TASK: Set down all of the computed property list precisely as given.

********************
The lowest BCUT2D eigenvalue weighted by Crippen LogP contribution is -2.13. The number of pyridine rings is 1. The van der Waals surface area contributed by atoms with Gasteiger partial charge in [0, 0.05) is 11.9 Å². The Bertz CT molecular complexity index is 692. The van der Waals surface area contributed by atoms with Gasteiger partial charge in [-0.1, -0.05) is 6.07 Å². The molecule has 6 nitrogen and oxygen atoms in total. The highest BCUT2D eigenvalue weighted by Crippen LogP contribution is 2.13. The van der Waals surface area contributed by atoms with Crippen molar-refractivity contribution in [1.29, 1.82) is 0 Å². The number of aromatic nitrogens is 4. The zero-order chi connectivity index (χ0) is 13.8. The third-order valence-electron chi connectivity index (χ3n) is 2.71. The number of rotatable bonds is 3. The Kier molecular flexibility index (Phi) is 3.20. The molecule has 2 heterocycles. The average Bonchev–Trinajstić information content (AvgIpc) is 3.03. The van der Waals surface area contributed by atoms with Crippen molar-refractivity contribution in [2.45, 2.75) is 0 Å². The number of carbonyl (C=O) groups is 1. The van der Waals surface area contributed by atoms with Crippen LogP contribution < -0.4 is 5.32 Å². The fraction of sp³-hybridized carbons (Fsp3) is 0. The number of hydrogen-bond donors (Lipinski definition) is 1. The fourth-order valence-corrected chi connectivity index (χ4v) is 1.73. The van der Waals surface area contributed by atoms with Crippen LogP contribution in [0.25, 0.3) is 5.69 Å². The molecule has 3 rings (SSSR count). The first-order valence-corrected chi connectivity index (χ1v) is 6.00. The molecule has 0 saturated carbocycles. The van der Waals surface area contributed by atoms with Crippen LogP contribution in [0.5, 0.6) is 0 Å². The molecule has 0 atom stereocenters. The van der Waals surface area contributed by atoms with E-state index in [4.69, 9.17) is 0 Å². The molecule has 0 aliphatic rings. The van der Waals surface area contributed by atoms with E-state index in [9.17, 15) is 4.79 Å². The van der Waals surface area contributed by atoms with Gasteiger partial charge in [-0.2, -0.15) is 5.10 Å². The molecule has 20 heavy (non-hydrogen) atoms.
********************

The lowest BCUT2D eigenvalue weighted by Crippen LogP contribution is -2.13. The number of pyridine rings is 1. The van der Waals surface area contributed by atoms with Gasteiger partial charge in [0, 0.05) is 11.9 Å². The Bertz CT molecular complexity index is 692. The van der Waals surface area contributed by atoms with Gasteiger partial charge in [-0.1, -0.05) is 6.07 Å². The molecule has 6 nitrogen and oxygen atoms in total. The highest BCUT2D eigenvalue weighted by Crippen LogP contribution is 2.13. The van der Waals surface area contributed by atoms with Crippen molar-refractivity contribution in [1.29, 1.82) is 0 Å². The number of aromatic nitrogens is 4. The zero-order chi connectivity index (χ0) is 13.8. The third-order valence-electron chi connectivity index (χ3n) is 2.71. The number of rotatable bonds is 3. The Kier molecular flexibility index (Phi) is 3.20. The molecule has 2 heterocycles. The average Bonchev–Trinajstić information content (AvgIpc) is 3.03. The van der Waals surface area contributed by atoms with Crippen molar-refractivity contribution in [2.45, 2.75) is 0 Å². The number of carbonyl (C=O) groups is 1. The van der Waals surface area contributed by atoms with Crippen LogP contribution < -0.4 is 5.32 Å². The fraction of sp³-hybridized carbons (Fsp3) is 0. The number of hydrogen-bond donors (Lipinski definition) is 1. The fourth-order valence-corrected chi connectivity index (χ4v) is 1.73. The van der Waals surface area contributed by atoms with Crippen LogP contribution in [0.25, 0.3) is 5.69 Å². The molecule has 3 rings (SSSR count). The first-order valence-corrected chi connectivity index (χ1v) is 6.00. The molecule has 0 saturated carbocycles. The van der Waals surface area contributed by atoms with Crippen LogP contribution in [0.5, 0.6) is 0 Å². The molecule has 0 atom stereocenters. The van der Waals surface area contributed by atoms with E-state index in [4.69, 9.17) is 0 Å². The molecule has 0 aliphatic rings. The van der Waals surface area contributed by atoms with E-state index in [9.17, 15) is 4.79 Å². The van der Waals surface area contributed by atoms with Gasteiger partial charge in [-0.2, -0.15) is 5.10 Å². The molecule has 20 heavy (non-hydrogen) atoms.